CAMPUS RESEARCH UPDATE: Is western flower thrips a single species? by Mark S. Hoddle
Western flower thrips (WFT), Frankliniella occidentalis (fig. 1), is native to the western United States and is a notorious global pest of horticultural and agricultural crops. Much effort has been invested in studying the biology, ecology and management of WFT. Often results from different studies are not consistent and can vary greatly. Recent work by Rugman-Jones et al. at the University of California, Riverside used molecular analyses to investigate the genetic structure of populations of WFT throughout California, and from different countries, or by using appropriate gene sequences for WFT on GenBank. Results revealed that WFT is comprised of two morphologically indistinguishable species that co-occur in California, sometimes being collected simultaneously on the same host plant (e.g., commercially grown plums and peaches). These two species have invaded New Zealand and China, and it is possible that they co-exist in other countries but have not been detected. This study has significant implications for vector transmission studies, biology, behavior and ecology research, and assessing the efficacy of natural enemies and insecticides. A simple molecular technique has been developed to reliably separate these two cryptic species.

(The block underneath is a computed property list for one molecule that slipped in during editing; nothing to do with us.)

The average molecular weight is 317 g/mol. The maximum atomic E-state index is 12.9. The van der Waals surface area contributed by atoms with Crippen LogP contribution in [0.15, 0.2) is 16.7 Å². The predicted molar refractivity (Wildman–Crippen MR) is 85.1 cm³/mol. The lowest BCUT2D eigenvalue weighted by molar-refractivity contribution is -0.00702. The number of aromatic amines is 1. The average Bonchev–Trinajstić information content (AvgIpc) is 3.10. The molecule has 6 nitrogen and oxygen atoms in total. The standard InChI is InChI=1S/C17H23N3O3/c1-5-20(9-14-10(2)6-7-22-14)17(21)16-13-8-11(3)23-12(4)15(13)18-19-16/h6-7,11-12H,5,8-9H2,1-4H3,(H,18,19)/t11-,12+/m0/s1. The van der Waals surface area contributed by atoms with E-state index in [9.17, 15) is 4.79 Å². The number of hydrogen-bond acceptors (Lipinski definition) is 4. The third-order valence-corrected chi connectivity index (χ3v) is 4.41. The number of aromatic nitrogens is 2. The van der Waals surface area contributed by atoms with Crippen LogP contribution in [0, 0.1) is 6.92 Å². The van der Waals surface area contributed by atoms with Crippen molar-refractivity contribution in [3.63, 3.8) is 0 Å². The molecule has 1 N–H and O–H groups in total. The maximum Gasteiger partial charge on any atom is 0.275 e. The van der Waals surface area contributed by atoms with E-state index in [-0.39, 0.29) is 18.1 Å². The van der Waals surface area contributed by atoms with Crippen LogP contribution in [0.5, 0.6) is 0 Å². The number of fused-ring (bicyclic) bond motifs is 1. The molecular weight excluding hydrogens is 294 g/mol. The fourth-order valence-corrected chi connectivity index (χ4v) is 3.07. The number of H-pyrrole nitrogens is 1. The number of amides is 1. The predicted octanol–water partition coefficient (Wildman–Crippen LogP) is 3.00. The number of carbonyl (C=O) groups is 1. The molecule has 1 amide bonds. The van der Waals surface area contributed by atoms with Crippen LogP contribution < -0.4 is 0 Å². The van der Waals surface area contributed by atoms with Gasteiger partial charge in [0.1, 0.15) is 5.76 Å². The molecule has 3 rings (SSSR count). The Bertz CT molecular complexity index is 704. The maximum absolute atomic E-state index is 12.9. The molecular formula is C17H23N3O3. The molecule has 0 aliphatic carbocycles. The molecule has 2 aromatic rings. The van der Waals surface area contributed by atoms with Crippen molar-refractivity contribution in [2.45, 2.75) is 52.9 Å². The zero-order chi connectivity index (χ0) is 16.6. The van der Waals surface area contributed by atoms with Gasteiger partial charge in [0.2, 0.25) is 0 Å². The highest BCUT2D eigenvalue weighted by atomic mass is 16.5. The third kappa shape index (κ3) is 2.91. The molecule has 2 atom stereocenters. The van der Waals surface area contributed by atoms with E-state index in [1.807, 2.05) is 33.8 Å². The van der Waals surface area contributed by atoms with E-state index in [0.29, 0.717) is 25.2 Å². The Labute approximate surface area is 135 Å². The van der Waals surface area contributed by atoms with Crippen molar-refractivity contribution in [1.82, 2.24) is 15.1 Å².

Rugman-Jones PF, Hoddle MS, Stouthamer R. 2010. Nuclear-mitochondrial barcoding exposes the global pest western flower thrips (Thysanoptera: Thripidae) as two sympatric cryptic species in its native California. Journal of Economic Entomology 103: 877-886.
Fig. 1. Close-up view of an adult western flower thrips. Photo by Jack Kelly Clark, UCANR.
Mark S. Hoddle is Cooperative Extension Specialist, Department of Entomology, UC Riverside.